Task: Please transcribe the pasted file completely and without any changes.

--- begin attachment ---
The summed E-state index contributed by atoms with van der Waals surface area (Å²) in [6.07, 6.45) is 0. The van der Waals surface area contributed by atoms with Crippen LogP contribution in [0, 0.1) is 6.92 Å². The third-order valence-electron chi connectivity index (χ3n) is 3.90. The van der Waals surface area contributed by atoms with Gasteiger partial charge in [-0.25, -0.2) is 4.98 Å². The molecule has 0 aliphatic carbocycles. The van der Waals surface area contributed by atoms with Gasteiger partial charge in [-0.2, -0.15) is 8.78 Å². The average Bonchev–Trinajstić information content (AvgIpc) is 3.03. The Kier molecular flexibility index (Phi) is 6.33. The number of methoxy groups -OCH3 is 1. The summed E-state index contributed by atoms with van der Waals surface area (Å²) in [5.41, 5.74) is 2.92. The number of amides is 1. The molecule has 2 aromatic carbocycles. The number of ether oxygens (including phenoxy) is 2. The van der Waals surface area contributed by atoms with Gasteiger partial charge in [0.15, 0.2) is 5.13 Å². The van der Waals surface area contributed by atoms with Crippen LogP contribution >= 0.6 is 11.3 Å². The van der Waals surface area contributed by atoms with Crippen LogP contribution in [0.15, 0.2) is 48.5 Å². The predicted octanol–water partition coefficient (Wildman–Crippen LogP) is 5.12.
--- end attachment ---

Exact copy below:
The summed E-state index contributed by atoms with van der Waals surface area (Å²) in [6.07, 6.45) is 0. The van der Waals surface area contributed by atoms with Crippen LogP contribution in [0, 0.1) is 6.92 Å². The third-order valence-electron chi connectivity index (χ3n) is 3.90. The van der Waals surface area contributed by atoms with Gasteiger partial charge in [-0.25, -0.2) is 4.98 Å². The molecule has 0 aliphatic carbocycles. The van der Waals surface area contributed by atoms with Gasteiger partial charge in [-0.2, -0.15) is 8.78 Å². The average Bonchev–Trinajstić information content (AvgIpc) is 3.03. The Kier molecular flexibility index (Phi) is 6.33. The number of methoxy groups -OCH3 is 1. The summed E-state index contributed by atoms with van der Waals surface area (Å²) in [5.41, 5.74) is 2.92. The number of amides is 1. The molecule has 2 aromatic carbocycles. The number of ether oxygens (including phenoxy) is 2. The van der Waals surface area contributed by atoms with Gasteiger partial charge in [0.15, 0.2) is 5.13 Å². The van der Waals surface area contributed by atoms with Crippen LogP contribution >= 0.6 is 11.3 Å². The van der Waals surface area contributed by atoms with Crippen LogP contribution in [0.15, 0.2) is 48.5 Å². The predicted octanol–water partition coefficient (Wildman–Crippen LogP) is 5.12.